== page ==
“’Cause she being nice again. Double my price again. Top of the charts, back in their hearts. Ni^^a he strikes again, woah. Some ni^^as bitter with life and they hate me. They wanna put knife in my ribs.”
Drake raps loving lyrics over a groovy track with DJ elements. The bouncy song is female-empowering and club-friendly.
Drake uses unreleased 1983 vocals of the King of Pop, Michael Jackson, to address a relationship issue.
“All of a sudden you say you don’t want me no more. All of a sudden you say that I closed the door. It don’t matter to me. It don’t matter to me what you say.” – Michael Jackson
Drake wants out of the failing relationship. But, he is concerned about the woman’s wellbeing because she’s not taking the break-up too well. She’s using drugs and alcohol as vices to cope with her loss.
Drake reverts to R&B mode and addresses another female that he wants to make a priority in his life. This time he enlists Ty Dolla $ign & Static Major to assist in the serenading.
“Can’t offer much more, you’ve heard it before. That narrative for me isn’t changing. I wanna make you a priority. I wanna let you know there’s more to me, I wanna have your faith restored in me.”
Drake gets sexual and unleashes his inner hedonistic thoughts to a woman he’s trying to get with. He mentions he wants it freaky like the red leather Michael.
“I like best when you’re fresh-faced and no foundation. Willin’ and ready for the taking. Earth-shattering, groundbreaking. Headscarf for after our relations. No judgment is our arrangement. Make that face up if you dare. But just be prepared that I am gonna cause that lipstick to smear. And the mascara tears to run down.”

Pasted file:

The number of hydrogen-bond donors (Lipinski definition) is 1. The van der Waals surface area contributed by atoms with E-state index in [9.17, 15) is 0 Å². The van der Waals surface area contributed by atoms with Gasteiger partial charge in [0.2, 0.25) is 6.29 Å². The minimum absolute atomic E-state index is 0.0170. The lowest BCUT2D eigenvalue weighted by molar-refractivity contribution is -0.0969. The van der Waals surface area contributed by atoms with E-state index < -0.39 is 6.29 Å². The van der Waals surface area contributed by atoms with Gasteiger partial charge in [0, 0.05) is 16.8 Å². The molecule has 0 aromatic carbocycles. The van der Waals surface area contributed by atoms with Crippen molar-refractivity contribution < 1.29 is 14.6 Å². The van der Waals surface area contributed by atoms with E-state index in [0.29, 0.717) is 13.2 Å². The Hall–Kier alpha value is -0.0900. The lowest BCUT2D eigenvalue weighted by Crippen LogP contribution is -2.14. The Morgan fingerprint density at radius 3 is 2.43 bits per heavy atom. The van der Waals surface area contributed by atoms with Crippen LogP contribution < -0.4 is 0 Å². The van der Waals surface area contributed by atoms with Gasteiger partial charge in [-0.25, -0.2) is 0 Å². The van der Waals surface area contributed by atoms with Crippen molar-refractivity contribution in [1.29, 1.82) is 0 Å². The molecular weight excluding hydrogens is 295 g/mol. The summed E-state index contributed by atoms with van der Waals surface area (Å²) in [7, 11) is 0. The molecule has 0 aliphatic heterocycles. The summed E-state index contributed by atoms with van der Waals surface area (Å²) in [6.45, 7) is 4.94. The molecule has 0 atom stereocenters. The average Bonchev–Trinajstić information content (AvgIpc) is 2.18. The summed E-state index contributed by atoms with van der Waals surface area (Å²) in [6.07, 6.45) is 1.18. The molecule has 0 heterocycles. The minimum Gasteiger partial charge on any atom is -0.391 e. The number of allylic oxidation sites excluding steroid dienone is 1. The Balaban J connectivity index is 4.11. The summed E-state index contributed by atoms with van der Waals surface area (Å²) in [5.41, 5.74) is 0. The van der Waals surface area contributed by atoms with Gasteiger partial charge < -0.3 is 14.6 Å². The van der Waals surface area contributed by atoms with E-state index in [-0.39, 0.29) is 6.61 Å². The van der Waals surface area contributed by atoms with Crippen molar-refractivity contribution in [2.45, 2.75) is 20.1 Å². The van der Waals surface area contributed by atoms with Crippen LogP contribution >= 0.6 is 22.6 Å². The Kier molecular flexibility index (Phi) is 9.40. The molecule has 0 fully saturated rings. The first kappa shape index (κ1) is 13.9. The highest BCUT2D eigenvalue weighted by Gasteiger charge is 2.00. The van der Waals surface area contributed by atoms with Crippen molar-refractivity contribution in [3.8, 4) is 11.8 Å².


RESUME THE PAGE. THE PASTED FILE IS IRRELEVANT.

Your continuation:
Drake talks about his son, Adonis, and his baby’s mother, Sophie Brussaux. The Canadian emcee pours his heart and raps honest lyrics.
“She not my lover like Billie Jean, but the kid is mine. Sandi used to tell me all it takes is one time. And all it took was one time. Sh*t, we only met two times, two times. And both times were nothin’ like the new times. Now it’s rough times, I’m out here on front lines. Just tryin’ to make sure that I see him sometimes. It’s breaking my spirit. Single father, I hate when I hear it. I used to challenge my parents on every album. Now I’m embarrassed to tell ’em I ended up as a co-parent.”
Co-parenting is nothing to be embarrassed about. And Drake is a stand-up dude for stepping up and taking care of his responsibility. No matter what happens between him and his baby’s mother, his son will have this song, along with other things, to show that Drake was there from the start.
It’s too early to call anything a classic after a few days of it being released. But Disk 1 is an evergreen body of work, created by a maturing philosopher and an elite emcee. The project addresses the artist’s real-life issues. Also, it contains stellar production and thought-provoking lyrics that will stand the test of time.
Disk 2 is a decent project that’s soaked in personal relationship drama, fatherhood talks, and braggadocios lyricism. Also, it’s inspired by the singer’s life in the spotlight.
Therefore, we recommend adding Drake’s “Scorpion” double album to your personal playlist.